To mark the completion of the first quarter of the season, which arrives Tuesday, NHL.com is running its second installment of the Trophy Tracker series this week. Today, we look at the race for the Calder Trophy.
In a season of disappointment for the Arizona Coyotes, forward Clayton Keller has been a consistent bright spot.
The Coyotes have struggled to earn victories this season and are at the bottom of the NHL standings, but Keller (5-foot-10, 168 pounds) has produced while playing big minutes in a top-six role. He presents a challenge for coaches attempting to limit his scoring chances because he plays the game at such a high pace, with and without the puck, forcing opponents to commit first when trying to defend.
It's at that point when Keller goes on the offensive attack.
Video: ARI@WSH: Keller steals puck and buries wrister
"He's got a knack for the net," Coyotes center Derek Stepan said. "You always talk about good players and how the puck follows them, and he's one of those guys. I think that's a rare talent. That takes a talented player to elite (status)."
Keller is one point behind New York Islanders forward Mathew Barzal among NHL rookies with 18 points (11 goals, seven assists) in 22 games. He leads all rookies in shots on goal (71) and rookie forwards in average ice time (19:28), and the Coyotes control 49.10 percent of all shots attempted when he's on the ice.
"There hasn't been a time where he's really been out of it, doing stuff that we don't want him to do," coach Rick Tocchet said. "He'll make a mistake but when we tell him, he seems to correct it. Everyone is going to make mistakes, it's what you do after the mistake that you really judge a player on."
A panel of 18 NHL.com staff members voted for the winners of each major award after the first quarter of the season. Keller was the unanimous choice as NHL rookie of the year, named No. 1 on all 18 ballots (90 points), the only unanimous pick among the five award votes. Vancouver Canucks forward Brock Boeser was second in Calder voting with 43 points, forwards Barzal and Nico Hischier of the New Jersey Devils finished tied for third with 33 points, and Boston Bruins defenseman Charlie McAvoy was fifth with 21 points.
Keller has ignored the talk surrounding his chances of winning the Calder Trophy. A few media outlets have even nicknamed him, "Clayton Calder."
"I think I'm just more focused on our team; my play will take care of itself," he said.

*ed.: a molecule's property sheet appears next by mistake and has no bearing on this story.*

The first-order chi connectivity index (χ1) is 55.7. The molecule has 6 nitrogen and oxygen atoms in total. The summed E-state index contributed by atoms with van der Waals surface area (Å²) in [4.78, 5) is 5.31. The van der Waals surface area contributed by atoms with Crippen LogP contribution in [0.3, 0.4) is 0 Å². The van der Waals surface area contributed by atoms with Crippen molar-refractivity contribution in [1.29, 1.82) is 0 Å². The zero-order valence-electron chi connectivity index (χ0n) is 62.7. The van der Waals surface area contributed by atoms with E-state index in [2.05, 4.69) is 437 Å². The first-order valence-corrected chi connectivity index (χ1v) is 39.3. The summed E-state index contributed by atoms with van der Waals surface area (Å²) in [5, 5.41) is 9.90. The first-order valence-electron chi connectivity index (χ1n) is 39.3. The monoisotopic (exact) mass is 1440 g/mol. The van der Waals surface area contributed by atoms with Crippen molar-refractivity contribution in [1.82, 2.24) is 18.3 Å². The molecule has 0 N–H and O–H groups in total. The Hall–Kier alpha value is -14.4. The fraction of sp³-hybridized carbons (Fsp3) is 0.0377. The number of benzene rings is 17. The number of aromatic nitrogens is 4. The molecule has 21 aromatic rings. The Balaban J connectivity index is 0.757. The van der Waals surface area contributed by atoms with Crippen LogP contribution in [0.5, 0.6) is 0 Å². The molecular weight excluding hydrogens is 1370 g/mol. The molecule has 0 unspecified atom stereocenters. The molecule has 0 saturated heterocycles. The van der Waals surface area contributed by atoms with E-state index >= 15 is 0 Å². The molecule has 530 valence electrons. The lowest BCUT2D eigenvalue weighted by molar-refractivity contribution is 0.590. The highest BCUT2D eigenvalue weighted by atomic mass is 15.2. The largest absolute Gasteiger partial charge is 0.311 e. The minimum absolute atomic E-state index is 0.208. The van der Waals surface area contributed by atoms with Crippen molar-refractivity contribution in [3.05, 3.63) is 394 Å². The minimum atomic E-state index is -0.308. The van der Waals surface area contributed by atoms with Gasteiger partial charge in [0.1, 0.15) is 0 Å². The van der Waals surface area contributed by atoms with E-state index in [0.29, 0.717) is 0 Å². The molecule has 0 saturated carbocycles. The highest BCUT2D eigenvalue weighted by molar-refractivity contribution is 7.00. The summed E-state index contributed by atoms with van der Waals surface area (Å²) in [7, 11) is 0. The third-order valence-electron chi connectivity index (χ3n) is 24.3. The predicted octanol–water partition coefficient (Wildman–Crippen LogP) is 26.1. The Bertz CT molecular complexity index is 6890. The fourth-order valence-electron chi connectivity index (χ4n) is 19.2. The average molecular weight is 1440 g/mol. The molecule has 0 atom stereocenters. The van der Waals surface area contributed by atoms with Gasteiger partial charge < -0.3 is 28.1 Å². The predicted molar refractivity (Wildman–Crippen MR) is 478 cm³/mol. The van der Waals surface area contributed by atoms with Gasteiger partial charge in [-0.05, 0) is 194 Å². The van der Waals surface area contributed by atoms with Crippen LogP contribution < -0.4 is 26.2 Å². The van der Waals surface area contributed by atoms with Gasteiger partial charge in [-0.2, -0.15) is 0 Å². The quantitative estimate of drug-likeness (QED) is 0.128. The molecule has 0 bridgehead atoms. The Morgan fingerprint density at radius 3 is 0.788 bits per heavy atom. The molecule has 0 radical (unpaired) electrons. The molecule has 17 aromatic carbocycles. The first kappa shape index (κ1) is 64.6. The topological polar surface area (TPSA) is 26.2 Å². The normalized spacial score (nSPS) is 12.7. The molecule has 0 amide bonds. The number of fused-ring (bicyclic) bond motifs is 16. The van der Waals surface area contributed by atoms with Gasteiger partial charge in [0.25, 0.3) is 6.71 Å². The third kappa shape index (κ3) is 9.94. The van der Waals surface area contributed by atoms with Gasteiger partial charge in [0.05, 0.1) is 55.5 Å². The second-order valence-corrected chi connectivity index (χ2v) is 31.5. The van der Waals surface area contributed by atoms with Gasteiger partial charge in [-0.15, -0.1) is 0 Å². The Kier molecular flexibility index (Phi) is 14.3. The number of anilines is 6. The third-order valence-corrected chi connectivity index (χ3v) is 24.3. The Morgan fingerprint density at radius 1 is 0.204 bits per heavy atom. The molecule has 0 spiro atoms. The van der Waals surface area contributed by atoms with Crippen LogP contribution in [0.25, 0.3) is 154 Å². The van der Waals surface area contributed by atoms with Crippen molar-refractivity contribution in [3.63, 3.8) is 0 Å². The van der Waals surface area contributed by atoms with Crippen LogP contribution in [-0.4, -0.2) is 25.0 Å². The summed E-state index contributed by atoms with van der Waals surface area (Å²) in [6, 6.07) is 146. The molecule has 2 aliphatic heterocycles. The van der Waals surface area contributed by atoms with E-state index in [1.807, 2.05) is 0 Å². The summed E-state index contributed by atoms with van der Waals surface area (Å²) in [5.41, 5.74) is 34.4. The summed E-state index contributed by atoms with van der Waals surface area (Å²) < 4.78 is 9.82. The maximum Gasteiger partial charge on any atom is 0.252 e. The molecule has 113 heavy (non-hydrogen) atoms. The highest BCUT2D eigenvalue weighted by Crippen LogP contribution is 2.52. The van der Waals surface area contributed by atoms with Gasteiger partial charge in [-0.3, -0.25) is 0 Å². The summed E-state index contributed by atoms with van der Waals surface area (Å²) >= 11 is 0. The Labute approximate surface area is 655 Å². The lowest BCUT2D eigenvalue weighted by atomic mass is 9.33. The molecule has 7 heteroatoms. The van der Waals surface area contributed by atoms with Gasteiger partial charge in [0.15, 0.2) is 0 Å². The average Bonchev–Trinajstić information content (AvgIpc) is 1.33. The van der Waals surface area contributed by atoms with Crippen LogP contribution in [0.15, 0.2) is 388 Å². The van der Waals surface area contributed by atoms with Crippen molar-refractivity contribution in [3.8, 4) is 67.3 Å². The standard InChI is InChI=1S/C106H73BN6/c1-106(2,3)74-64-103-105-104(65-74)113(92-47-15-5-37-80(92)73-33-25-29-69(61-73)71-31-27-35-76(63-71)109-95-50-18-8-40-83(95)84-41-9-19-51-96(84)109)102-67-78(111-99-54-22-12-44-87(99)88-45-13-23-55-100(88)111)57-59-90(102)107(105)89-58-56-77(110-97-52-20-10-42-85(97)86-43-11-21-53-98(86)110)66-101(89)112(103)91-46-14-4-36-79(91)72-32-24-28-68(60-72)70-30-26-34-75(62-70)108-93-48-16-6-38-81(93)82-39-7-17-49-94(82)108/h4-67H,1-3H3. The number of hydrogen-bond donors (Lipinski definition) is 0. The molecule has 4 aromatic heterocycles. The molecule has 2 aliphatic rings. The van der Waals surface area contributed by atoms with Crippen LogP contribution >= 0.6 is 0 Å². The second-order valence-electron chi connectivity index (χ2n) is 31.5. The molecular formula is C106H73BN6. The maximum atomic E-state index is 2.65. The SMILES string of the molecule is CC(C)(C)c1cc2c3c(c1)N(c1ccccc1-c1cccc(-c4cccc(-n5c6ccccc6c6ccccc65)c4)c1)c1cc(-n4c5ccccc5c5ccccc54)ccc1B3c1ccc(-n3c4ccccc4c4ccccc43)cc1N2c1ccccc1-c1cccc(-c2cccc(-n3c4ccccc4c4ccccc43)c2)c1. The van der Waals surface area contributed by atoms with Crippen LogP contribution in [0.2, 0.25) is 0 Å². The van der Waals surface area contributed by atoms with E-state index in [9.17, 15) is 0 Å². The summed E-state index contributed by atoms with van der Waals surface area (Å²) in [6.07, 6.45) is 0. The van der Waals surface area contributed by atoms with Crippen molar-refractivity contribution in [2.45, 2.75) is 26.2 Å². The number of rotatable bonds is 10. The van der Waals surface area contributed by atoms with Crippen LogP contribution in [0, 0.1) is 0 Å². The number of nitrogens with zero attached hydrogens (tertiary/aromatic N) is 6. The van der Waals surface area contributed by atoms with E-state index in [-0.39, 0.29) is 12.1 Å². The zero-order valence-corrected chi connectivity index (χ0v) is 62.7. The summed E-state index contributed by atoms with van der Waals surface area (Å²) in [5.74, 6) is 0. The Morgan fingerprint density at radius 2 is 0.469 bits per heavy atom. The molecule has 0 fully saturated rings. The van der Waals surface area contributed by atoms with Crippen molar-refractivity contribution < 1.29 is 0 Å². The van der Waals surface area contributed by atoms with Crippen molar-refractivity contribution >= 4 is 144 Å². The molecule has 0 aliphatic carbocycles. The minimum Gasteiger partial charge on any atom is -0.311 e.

Video: CAR@ARI: Keller dances around Darling to score in SO
Keller's start to the season is statistically better than the one 2017 Calder Trophy winner Auston Matthews produced with the Toronto Maple Leafs. Matthews, the No. 1 pick in the 2016 NHL Draft, had 17 points (nine goals, eight assists) and averaged 17:20 of ice time in his first 21 games; he finished with 69 points (40 goals, 29 assists) in 82 games. Keller was selected at No. 7 in 2016. He had two assists in three games with Arizona last season.
"To turn this thing around we've got to develop a bit of a swagger and an inner confidence and belief in what we're doing, and [Keller] is a guy who has a lot of confidence," Coyotes general manager John Chayka said. "He's bordering on cocky at times but he's very respectful, hard-working, and very well-liked. You need confidence in order to have success and our team needs to develop it. He's got it."
Boeser, 20, is having similar success for the Canucks. He's third among NHL rookies with 17 points (seven goals, 10 assists) while averaging 15:58 of ice time in 17 games.
He became the youngest player in Canucks history to have a hat trick in nearly 27 years when he scored three times in a 4-2 win against the Pittsburgh Penguins on Nov. 4. Trevor Linden scored three times as a 20-year-old on Dec. 20, 1990.
Voting totals (points awarded on a 5-4-3-2-1 basis): Clayton Keller, Arizona Coyotes, 90 points (18 first-place votes); Brock Boeser, Vancouver Canucks, 43 points; Nico Hischier, New Jersey Devils, 33 points; Mathew Barzal, New York Islanders, 33 points; Charlie McAvoy, Boston Bruins, 21 points; Will Butcher, New Jersey Devils, 20 points; Mikhail Sergachev, Tampa Bay Lightning, 13 points; Alexander Kerfoot, Colorado Avalanche, 7 points; Charlie Lindgren, Montreal Canadiens, 4 points; Yanni Gourde, Tampa Bay Lightning, 2 points; Adrian Kempe, Los Angeles Kings, 2 points; Alex DeBrincat, Chicago Blackhawks, 1 point; Jesper Bratt, New Jersey Devils, 1 point